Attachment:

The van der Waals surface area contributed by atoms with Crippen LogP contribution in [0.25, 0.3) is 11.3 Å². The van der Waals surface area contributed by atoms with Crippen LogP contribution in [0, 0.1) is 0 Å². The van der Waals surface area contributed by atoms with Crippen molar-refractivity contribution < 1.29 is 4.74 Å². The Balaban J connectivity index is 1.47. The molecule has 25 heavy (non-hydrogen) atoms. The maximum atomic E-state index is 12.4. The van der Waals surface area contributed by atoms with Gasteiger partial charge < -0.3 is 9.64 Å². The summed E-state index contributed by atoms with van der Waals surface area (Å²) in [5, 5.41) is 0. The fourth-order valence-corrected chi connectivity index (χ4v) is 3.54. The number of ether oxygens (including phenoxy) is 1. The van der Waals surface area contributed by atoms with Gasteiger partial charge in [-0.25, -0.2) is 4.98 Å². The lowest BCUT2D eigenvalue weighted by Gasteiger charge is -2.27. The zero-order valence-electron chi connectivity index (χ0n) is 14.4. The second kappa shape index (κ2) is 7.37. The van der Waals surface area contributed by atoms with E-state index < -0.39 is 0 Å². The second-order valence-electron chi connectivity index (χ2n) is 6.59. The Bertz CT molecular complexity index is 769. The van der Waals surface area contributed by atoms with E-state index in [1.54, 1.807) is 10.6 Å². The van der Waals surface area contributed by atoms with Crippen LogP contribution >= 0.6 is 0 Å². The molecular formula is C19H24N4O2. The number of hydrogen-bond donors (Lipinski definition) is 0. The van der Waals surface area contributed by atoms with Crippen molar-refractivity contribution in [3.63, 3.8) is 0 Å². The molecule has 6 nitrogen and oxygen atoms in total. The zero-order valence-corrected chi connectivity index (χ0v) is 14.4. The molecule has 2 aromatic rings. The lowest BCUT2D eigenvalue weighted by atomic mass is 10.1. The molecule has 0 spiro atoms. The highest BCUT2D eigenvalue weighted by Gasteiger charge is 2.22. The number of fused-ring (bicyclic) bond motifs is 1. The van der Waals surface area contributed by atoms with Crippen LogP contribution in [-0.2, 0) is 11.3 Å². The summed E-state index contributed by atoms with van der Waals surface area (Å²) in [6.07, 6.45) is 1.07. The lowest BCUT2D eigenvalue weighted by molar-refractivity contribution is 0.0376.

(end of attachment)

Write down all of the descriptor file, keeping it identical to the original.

The van der Waals surface area contributed by atoms with Crippen LogP contribution in [0.25, 0.3) is 11.3 Å². The van der Waals surface area contributed by atoms with Crippen LogP contribution in [0, 0.1) is 0 Å². The van der Waals surface area contributed by atoms with Crippen molar-refractivity contribution < 1.29 is 4.74 Å². The Balaban J connectivity index is 1.47. The molecule has 25 heavy (non-hydrogen) atoms. The maximum atomic E-state index is 12.4. The van der Waals surface area contributed by atoms with Gasteiger partial charge < -0.3 is 9.64 Å². The summed E-state index contributed by atoms with van der Waals surface area (Å²) in [5, 5.41) is 0. The fourth-order valence-corrected chi connectivity index (χ4v) is 3.54. The number of ether oxygens (including phenoxy) is 1. The van der Waals surface area contributed by atoms with Gasteiger partial charge in [-0.25, -0.2) is 4.98 Å². The lowest BCUT2D eigenvalue weighted by Gasteiger charge is -2.27. The zero-order valence-electron chi connectivity index (χ0n) is 14.4. The second kappa shape index (κ2) is 7.37. The van der Waals surface area contributed by atoms with E-state index < -0.39 is 0 Å². The second-order valence-electron chi connectivity index (χ2n) is 6.59. The Bertz CT molecular complexity index is 769. The van der Waals surface area contributed by atoms with E-state index in [1.54, 1.807) is 10.6 Å². The van der Waals surface area contributed by atoms with Crippen LogP contribution >= 0.6 is 0 Å². The molecular formula is C19H24N4O2. The number of hydrogen-bond donors (Lipinski definition) is 0. The van der Waals surface area contributed by atoms with Crippen molar-refractivity contribution in [3.63, 3.8) is 0 Å². The molecule has 6 nitrogen and oxygen atoms in total. The zero-order valence-corrected chi connectivity index (χ0v) is 14.4. The molecule has 2 aromatic rings. The lowest BCUT2D eigenvalue weighted by atomic mass is 10.1. The molecule has 0 spiro atoms. The highest BCUT2D eigenvalue weighted by Gasteiger charge is 2.22. The number of fused-ring (bicyclic) bond motifs is 1. The van der Waals surface area contributed by atoms with Crippen LogP contribution in [-0.2, 0) is 11.3 Å². The summed E-state index contributed by atoms with van der Waals surface area (Å²) in [6.07, 6.45) is 1.07. The lowest BCUT2D eigenvalue weighted by molar-refractivity contribution is 0.0376.